cache = pickle.load(f_in)
    else:
        cache = dict()

    need_info_list = [str(user_id) for user_id in flist if user_id not in cache]
    if len(need_info_list) > 10: # put a lower limit on this
        print "Need to get information from {} followers, rest in cache"\
                .format(len(need_info_list))

        new_users = get_follower_info(need_info_list)

        for new_user in new_users:
            cache[new_user[0]] = (new_user[1], new_user[2])
    else:
        print "Have all info in cache already"

    # Save dictionary after it's been updated
    with open("users_cache.pickle", "wb") as f_out:
        pickle.dump(cache, f_out)

    # Now simply save the CSV file for the requested user_name. Don't forget 
    # that the original `flist` array is ordered (the most recent follower comes 
    # first, so we can use this to add another column with the proper ordering).
    # Also, apparently some user_ids are not returned. Remove them from the 
    # original list.
    flist = [user_id for user_id in flist if user_id in cache]
    n_order = len(flist)
    with gzip.open("{}.csv.gz".format(username), "wb") as f_out:
        writer = csv.writer(f_out)
        writer.writerow(['id', 'created_at', 'statuses_count', 'order'])
        for user_id in flist:
            dd = cache[user_id]
            writer.writerow([user_id, dd[0], dd[1], n_order])
            n_order -= 1

You'll see it's fairly simple. It's only two main functions: get_follower_list is just a single call the API wrapper that will return a list with all user_ids following a certain account. get_follower_info will receive that list as an input and, for every user_id, will return also the creation date and the number of tweets (might be useful for some other thing, but can be ignored for this).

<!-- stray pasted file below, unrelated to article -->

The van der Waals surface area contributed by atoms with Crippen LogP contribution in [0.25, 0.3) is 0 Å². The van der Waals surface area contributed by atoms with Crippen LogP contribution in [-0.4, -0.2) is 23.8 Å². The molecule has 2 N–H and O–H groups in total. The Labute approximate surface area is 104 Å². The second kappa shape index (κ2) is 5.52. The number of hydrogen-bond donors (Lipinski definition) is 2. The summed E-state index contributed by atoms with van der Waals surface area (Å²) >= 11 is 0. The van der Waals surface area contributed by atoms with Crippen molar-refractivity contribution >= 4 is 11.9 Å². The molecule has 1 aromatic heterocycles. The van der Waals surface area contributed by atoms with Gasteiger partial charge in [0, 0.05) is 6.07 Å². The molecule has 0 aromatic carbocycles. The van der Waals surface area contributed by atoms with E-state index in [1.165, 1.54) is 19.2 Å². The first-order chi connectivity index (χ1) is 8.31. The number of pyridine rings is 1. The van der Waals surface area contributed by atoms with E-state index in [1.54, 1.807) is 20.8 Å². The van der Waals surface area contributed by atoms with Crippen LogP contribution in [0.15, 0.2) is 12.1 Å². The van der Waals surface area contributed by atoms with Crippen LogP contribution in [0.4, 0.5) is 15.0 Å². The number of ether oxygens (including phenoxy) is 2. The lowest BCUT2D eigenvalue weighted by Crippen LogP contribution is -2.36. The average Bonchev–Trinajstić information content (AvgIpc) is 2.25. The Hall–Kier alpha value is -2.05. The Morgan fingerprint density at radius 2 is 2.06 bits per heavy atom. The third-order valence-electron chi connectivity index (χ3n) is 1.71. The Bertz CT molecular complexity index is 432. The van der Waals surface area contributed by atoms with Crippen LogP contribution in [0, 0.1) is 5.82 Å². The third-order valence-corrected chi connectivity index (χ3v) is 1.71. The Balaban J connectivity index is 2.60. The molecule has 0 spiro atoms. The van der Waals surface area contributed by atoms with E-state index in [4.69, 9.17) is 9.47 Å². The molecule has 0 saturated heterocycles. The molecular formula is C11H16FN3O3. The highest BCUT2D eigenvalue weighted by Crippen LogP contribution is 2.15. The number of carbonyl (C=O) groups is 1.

Data gathering is a very slow process due to Twitter's API limitations. As I knew I would end up inspecting several different accounts, I build a very simple caching system on the main part of the code, so every time we obtain the list of followers for a given account, we store the relevant information in a local dictionary. If there is overlap between the followers of two accounts (and there will be), we only have to obtain the creation dates for the ones we don't already have.

The plotting code is even simpler:

library(tidyverse)
theme_set(theme_bw(12))
library(lubridate)

username <- 'marthalanefox'

dd <- read_csv(sprintf("%s.csv.gz", username))

Sys.setlocale("LC_TIME", "C")
dd$created_at <- parse_date_time(dd$created_at,
                                 orders = c("%a %b %d %H:%M:%S %z %Y"))

plt1 <- ggplot(dd) +
    geom_point(aes(x = order, y = created_at), 
               color = "blue", alpha = 0.1, size = 0.1) +
    xlab(sprintf("@%s's followers", username)) +
    ylab("Join date") +
    scale_y_datetime(date_breaks = "1 year", date_labels = "%Y")
plot(plt1)

That's it! We basically load the data, parse the date (I could have done that on the Python part, but I forgot to do it) and call the wonderful ggplot's magic. Here's how it looks:

R and Python 
version

Funnily enough, it looks like there is another bot wave joining the ranks right after the date when NYT's analysis stopped gathering data.